Praying the Psalms: Psalm 12

How do we pray when our leaders have forked tongues and a crooked smile? Politicians have a reputation for saying anything to get a vote. They make grandiose promises and they will tickle ears to appease a group only to say the opposite behind close doors. News anchors embellish and speak half truths when reporting a story. Business leaders cook the books or hide assets in illegal tax shelters. As we look at the world today, honesty seems to be missing and truth telling is absent. It is hard to know who is speaking truth and who is speaking lies. And so we come to that opening question, how do we pray when our leaders have forked tongues and a crooked smile? This is exactly the question David, the psalmist, seeks to answer in Psalm 12. Liars seem to be everywhere and his lament leads him to unshakeable trust in the truthful purity of the words of God.

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Commentary

v. 1–2 - The situation of David’s lament is laid out in these first two verses. The urgent plea is found in the first word, “Save.” The godly seem to be absent and gone. The ones who are faithful to God seem to have vanished among men. Everyone left utters lies with flapping lips and a deceitful heart. Everyone, particularly the nation’s leadership, seems to be intent on deceit. You can’t trust anyone and evil motivations seems to be hiding behind words of flattery. Truth telling and truth speaking is absent from the culture, and lies and deceit lurk publicly in the open square.

As we look at the world in which we live, it is amazing how humanity has not changed since David’s day. Through sound bites and new clips, tweets and status updates there are hay stacks of falsehood we must sort through to find the needle of truth. Everywhere around us their is falsehood. There are grand and extravagant promises made by a company if you would only buy their product. There are models that are “photshoped” to look a certain way. There are politicians that dodge questions to avoid speaking truthfully. The media spins every story they get to support their own agenda. Just as it was for David, falsehood surrounds us and the godly people who speak truth are absent.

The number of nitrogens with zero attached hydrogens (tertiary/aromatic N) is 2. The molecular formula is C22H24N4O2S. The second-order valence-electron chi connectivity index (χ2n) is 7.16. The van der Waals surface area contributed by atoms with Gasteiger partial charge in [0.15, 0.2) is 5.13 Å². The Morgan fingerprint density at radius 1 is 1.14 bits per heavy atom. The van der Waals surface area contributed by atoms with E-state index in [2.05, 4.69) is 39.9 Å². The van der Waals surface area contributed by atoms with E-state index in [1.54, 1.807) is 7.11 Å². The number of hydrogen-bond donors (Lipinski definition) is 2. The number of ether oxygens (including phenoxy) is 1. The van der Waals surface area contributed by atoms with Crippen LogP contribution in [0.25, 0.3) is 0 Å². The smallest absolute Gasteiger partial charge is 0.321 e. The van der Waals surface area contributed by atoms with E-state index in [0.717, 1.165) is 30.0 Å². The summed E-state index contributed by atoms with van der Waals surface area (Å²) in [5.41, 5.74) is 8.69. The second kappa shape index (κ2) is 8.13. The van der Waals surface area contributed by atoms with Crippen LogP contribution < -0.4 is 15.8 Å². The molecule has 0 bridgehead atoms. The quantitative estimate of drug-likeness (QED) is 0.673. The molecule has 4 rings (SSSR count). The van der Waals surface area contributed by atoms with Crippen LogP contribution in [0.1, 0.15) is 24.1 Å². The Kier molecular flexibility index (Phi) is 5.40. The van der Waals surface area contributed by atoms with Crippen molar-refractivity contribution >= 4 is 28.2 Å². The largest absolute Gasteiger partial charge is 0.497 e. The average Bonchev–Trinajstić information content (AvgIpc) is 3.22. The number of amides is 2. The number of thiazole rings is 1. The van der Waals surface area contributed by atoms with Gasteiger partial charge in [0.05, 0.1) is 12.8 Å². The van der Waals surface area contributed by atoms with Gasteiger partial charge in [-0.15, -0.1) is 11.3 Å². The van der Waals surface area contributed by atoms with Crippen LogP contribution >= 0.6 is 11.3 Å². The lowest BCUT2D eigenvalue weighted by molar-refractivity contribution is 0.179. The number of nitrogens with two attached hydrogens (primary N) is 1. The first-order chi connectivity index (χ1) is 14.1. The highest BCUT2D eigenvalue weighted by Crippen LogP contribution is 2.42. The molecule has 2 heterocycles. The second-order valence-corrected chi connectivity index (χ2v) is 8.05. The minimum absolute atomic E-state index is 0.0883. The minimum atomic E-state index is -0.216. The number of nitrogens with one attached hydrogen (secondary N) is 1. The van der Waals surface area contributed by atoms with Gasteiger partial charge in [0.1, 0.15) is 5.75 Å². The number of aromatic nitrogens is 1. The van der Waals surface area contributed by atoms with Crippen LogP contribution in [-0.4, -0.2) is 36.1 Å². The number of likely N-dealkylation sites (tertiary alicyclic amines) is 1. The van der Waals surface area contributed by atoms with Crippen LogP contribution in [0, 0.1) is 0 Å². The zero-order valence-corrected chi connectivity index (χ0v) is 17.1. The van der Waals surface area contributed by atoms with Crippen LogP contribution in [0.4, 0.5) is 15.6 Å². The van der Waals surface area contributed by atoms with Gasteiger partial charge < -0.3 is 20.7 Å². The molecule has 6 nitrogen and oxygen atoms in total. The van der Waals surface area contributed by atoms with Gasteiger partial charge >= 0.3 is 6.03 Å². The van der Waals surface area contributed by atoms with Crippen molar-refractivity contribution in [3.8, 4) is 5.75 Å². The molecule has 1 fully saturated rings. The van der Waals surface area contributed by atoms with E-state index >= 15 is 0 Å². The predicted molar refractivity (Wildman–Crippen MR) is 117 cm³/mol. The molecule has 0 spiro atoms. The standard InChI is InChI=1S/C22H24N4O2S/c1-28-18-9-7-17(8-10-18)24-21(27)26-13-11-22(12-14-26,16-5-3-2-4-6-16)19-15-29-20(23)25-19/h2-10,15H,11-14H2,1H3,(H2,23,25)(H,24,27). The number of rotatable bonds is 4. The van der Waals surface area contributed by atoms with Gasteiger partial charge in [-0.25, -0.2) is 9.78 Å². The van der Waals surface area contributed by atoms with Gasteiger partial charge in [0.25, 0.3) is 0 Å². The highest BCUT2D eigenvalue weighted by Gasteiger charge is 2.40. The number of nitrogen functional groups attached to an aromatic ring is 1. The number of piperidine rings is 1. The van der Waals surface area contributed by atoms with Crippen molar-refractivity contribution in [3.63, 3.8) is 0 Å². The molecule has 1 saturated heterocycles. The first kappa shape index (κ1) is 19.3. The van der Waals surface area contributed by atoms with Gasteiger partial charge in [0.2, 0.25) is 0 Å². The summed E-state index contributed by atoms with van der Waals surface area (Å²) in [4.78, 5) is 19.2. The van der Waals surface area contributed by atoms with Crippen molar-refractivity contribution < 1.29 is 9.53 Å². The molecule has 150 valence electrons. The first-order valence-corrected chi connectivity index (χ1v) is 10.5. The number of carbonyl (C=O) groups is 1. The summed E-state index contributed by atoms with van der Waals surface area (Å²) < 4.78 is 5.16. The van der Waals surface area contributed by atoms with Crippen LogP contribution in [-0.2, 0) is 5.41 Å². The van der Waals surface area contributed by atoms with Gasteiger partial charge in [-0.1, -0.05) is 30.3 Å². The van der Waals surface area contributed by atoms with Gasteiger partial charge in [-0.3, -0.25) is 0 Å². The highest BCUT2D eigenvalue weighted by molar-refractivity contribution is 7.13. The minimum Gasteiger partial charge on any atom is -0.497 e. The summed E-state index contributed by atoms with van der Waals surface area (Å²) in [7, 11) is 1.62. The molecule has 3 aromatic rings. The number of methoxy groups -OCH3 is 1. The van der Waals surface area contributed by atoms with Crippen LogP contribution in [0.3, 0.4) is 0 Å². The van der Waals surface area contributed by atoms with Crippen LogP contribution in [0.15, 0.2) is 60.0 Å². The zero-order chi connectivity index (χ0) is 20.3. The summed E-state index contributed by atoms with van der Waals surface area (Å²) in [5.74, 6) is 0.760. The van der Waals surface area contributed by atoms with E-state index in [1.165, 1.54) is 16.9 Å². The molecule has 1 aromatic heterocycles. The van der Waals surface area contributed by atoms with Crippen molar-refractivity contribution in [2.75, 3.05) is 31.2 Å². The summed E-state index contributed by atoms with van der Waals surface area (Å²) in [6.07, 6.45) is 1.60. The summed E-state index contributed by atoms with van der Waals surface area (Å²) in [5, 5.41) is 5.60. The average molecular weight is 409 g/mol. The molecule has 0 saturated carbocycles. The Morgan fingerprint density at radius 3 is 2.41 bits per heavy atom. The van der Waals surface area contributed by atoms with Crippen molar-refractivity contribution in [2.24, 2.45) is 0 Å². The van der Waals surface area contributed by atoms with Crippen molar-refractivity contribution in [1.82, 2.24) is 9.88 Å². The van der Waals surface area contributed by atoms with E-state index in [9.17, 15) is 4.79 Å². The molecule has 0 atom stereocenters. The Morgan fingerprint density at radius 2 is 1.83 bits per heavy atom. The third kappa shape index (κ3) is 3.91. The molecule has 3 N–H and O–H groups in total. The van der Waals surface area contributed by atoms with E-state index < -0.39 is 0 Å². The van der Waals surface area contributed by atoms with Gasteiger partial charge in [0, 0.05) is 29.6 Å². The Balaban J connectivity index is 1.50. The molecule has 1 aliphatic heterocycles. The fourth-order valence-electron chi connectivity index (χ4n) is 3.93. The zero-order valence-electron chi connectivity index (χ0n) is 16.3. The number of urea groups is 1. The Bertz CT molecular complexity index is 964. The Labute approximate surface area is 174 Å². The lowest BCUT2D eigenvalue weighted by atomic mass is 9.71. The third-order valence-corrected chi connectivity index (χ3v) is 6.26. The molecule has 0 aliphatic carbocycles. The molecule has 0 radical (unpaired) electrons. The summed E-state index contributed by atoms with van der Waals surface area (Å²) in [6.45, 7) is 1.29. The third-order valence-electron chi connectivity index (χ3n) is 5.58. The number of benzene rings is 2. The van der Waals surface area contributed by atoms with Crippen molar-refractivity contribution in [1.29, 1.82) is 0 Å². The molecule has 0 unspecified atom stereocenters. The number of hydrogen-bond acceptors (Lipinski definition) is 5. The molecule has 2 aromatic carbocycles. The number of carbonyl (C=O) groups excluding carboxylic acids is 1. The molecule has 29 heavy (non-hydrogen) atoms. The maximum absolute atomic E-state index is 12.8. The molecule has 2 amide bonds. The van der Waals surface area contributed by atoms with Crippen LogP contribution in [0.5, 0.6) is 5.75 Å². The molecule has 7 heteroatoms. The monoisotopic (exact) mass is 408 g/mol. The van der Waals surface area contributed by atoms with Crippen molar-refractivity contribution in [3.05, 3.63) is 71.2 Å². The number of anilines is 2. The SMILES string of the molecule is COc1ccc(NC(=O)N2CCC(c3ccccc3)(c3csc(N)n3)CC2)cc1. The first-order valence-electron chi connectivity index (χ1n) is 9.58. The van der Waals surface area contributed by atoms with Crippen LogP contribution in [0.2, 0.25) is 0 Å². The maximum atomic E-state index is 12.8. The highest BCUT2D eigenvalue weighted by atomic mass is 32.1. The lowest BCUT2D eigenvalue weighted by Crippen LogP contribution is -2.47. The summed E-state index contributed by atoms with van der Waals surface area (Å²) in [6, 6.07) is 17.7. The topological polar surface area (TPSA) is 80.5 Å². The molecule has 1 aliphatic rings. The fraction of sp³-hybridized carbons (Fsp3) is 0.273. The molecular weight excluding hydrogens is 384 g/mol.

v. 3–4 - David then begins to pray that God would remove the wicked people who are defined by their flattering lips. David prays that God would take these people and would remove the source of their great confidence——their deceitful tongues. There is a certain amount of arrogance that comes with being a perpetual liar. Their is a prideful self-confidence in their own ability to spin truth to their own advantage and to hide truth by covering it with lies. Those who practice such falsehood conclude, “Who is master over us?” Those who practice such habitual trickery and deception think they will never get caught. There is an idolatrous self-centeredness at the heart of every false word bent on its on self-preservation and self-exaltation. David’s prayer is that these liars would be exposed for who they are and that God would remove their very tongues if necessary.

v. 5–6 - The situation seems bleak. The poor are plundered and the needy groan. Yet, there is hope. David knows that the Lord will arise. He will take those oppressed by the lying snakes and bring them into his own safety. God is against the liars and will stand up against them in opposition. Though they seem like they have no master, the Lord will one day put them in their place. David recognizes that the Lord is the complete opposite from these forked tongue leaders.